Messy and convoluted, for sure Patrick Smith ! We may be better off designing machine logic and cognition from scratch. We have not considered the integration of the brain with all our other physiological functions, though…to the gastrointestinal tract, hormones, senses, and so on. Still seems unbelievably complex to me, given that neuroscience has barely scratched the surface of the brain.

  8. Beautiful image, Rajini. “Marbles of the dancing floor/Break bitter furies of complexity,/Those images that yet/Fresh images beget,/That dolphin-torn, that gong-tormented sea.”

  9. Yes, the whole Ai thing is a bit strange to me. Do we really want to imitate the human brain in a computer? It would be impossible because like you said, there are hormones, etc. Even a human brain grown from scratch from human DNA in saline solution and hooked up to some sort of IO device, would not really be human as we know it. There are no senses etc. So a machine, no matter how close we could get it to a human brain would not be human, though we may consider it to be intelligent life.

    Of course we may engineer our DNA and turn ourselves into a new species before that happens!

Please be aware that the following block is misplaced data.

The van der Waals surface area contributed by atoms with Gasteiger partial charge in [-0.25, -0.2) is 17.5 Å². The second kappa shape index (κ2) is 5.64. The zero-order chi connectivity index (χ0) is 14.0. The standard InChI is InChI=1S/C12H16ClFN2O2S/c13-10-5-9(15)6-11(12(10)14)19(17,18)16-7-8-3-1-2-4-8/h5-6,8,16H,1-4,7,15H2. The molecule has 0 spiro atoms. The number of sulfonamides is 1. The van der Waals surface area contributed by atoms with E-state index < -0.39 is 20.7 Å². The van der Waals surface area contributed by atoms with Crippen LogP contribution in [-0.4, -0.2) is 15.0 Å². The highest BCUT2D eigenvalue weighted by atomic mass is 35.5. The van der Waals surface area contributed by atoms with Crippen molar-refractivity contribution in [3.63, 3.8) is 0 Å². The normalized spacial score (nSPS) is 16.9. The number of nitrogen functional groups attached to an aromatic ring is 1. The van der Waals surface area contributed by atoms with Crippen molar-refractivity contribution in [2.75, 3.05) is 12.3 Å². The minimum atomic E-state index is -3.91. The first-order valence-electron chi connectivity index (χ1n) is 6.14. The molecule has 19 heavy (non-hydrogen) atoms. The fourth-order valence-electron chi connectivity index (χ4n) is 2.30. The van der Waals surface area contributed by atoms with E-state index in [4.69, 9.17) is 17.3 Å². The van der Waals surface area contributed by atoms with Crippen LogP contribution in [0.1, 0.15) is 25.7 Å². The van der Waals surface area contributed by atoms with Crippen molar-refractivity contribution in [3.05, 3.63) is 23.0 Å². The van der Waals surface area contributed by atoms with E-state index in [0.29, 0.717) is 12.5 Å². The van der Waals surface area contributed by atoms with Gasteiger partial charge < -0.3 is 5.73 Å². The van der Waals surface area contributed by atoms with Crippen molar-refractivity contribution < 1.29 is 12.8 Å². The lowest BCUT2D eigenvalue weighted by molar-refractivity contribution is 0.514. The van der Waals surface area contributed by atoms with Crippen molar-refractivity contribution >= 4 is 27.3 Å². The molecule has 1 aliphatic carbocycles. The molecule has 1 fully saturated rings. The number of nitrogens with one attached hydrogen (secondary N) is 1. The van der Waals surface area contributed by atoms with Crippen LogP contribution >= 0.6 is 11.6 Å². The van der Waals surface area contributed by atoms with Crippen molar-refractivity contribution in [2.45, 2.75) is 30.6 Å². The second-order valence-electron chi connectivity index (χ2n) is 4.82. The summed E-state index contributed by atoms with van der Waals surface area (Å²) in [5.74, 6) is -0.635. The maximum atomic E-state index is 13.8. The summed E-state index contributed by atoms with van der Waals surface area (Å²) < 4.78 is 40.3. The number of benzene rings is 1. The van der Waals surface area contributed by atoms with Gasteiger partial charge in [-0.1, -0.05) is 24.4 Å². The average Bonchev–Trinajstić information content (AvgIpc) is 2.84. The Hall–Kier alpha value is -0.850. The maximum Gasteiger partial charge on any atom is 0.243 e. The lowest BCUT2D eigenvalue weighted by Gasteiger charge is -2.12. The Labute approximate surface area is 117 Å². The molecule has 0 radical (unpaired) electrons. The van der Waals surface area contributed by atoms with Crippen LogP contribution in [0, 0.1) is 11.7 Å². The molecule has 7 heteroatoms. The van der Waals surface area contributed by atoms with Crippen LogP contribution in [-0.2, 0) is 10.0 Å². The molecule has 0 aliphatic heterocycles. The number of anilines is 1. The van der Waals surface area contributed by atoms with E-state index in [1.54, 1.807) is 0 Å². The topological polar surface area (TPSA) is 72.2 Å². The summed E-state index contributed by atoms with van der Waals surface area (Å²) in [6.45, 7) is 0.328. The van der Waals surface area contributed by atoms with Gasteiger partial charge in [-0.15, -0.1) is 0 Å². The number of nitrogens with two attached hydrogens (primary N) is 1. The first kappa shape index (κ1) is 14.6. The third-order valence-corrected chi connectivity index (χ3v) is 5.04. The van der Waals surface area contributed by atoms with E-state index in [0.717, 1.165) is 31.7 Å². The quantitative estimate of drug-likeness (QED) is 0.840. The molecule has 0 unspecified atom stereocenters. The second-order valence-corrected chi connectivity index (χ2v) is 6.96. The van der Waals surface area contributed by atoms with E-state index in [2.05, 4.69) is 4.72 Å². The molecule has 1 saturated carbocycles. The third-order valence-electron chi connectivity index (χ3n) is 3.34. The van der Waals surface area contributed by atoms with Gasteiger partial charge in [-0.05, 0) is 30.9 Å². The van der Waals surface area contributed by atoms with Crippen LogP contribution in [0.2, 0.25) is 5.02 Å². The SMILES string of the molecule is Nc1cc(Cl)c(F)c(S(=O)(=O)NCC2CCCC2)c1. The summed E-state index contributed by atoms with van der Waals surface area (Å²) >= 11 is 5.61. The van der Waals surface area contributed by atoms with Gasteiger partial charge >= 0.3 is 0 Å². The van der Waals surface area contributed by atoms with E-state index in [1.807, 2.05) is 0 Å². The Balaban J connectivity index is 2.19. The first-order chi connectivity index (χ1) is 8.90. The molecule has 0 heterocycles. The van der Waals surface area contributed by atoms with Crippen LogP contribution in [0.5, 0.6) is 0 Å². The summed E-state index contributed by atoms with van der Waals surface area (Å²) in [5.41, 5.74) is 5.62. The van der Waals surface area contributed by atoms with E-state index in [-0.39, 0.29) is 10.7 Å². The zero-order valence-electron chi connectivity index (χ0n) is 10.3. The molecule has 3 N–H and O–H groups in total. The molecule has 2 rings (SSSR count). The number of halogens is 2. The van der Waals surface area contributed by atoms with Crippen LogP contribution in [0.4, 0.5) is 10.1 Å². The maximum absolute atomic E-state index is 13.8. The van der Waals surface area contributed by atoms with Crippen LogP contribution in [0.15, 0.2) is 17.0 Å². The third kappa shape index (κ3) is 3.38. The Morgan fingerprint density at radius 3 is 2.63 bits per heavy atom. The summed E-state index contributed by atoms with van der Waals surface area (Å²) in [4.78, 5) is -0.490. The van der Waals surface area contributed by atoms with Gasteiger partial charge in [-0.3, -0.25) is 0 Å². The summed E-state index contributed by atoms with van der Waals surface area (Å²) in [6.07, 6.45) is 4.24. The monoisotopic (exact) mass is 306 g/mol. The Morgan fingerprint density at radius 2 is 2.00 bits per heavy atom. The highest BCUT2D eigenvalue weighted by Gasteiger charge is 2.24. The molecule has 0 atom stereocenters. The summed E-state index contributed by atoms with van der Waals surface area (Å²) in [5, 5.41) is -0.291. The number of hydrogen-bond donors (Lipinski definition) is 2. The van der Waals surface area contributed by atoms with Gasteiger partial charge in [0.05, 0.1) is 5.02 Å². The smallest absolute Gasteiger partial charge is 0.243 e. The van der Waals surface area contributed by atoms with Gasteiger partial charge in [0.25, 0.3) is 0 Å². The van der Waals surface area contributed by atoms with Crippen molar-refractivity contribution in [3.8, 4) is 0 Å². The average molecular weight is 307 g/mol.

10. Mary Rose says:

    I am creating a program entitled: Moving Into: TOTAL WELLNESS which will explore wellness from a scientific ‘new biology’ perspective and am hoping to make this into a syndicated series for distribution with an alternative TV channel owner i am connected with. To have photographs like these to add to the videos in some of the segments would be an incredible addition to the research science i want to reveal as we explore how the human body manifests consciousness. Would you be interested in working on this with me to provide some photos when appropriate? I am in the San Diego area and would like to connect with you. Am associated with some very high profile research scientists who will be working with me on this project. If interested, please connect with me via e-mail dustysummerrose@gmail.com.

  11. Haresh Bhatt says:

    There is so much beauty in what nature has designed. I wonder weather Francis Crick’s vision of NCC will ever be realized.( http://www.klab.caltech.edu/~koch/Elsevier-NCC.html)